The Right Visualization for the Job

Some people seem to think that data visualization has to be extreme, fancy, complicated and dense. I’ve seen visualizations that are incredibly beautiful and awe-inspiring as a design or programming portfolio piece. But they do little to illuminate the subject at hand.

The other end of the spectrum is the lowly bar chart or pie chart. These basic forms of data visualization are, in fact, useful and should never be ignored. In fact, sometimes they are the right visualization for the job.

I just created a new visualization to illustrate the data from a survey on how consulting firms are using social media. Conducted by the Association of Management Consulting Firms, The Bloom Group and ResearchNow, it reveals a lot of interesting data and trends in the industry’s use of social.

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Perhaps the most interesting is the difference between the Leaders and Laggards. Leaders are those whose thought leadership programs generate more than 30 leads per month and Laggards generate fewer than ten per month. Without getting into the research itself (you can read about it on The Bloom Group’s site and see the visualization here), I want to explain my reasoning for the approach to the visualization.

Leaders vs Laggards

My first question is always “what’s the story”? And the story here is definitely Leaders vs. Laggards. So the key thing the visualization had to achieve was to display the gap between the two. A simple bar chart could have displayed this – the difference between the heights of the bars is clear. However, the difference isn’t as visible for two bars when one is 6% and the other is 3% unless you set the y scale to a low number, which is a bit disingenuous – especially in a format people are used to seeing in a certain way.

So I decided to create horizontal bars that originate on the outside edges and animate inward, on a proportional scale (so whether it’s 6% vs. 3% or 60% vs. 30%, the bars always meet in the middle.) Because it’s a non-traditional format, I think people will forgive the scale adjustment. And the numbers are clearly visible so you can see that you’re not looking at a 100% scale. The gaps are highlighted to reveal the difference between the two. This makes it obvious that 6% vs 3% is a 100% variance, and 36% vs. 33% is a much closer gap, even though in both cases we’re talking about 3%.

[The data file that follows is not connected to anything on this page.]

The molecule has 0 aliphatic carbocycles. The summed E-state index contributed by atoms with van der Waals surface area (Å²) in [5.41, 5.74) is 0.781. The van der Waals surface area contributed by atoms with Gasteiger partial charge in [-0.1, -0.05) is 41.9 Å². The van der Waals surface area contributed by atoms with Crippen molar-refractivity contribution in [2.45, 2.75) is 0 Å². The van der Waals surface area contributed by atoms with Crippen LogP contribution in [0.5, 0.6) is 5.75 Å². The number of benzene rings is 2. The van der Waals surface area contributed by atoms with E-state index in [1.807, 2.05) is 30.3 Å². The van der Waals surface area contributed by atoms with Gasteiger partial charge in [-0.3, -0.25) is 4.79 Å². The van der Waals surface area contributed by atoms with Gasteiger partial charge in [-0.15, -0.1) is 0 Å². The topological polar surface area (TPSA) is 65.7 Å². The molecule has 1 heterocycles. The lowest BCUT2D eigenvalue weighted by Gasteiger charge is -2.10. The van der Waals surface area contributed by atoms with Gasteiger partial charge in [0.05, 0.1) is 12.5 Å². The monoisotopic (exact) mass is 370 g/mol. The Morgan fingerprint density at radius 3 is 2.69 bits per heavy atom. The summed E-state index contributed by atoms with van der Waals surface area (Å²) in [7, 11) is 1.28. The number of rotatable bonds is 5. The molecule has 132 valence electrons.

To make it really clear that this is not some attempt to over-emphasize the differences while discounting the real percentages, you can also view the data using a more traditional 100% scale view. In this case, I made the bars originate in the center and animate outward so you can see them next to each other and more easily see the difference in size between the two.

Compare What You Want to Compare

The other key feature of this visualization is the ability to view more than one set of bars at a time. Rather than pre-package the data in groupings (showing all the 2013 data or all the data for a specific question, for example), the user can choose which sets of data s/he wants to compare and can look at as many at a time as s/he wants. This makes it a very powerful comparison tool while reducing restrictions placed on the user.

Simple, traditional shapes, nothing fancy really, but a powerful tool to see and clearly understand the data at hand. Play with it yourself and let me know what you think!

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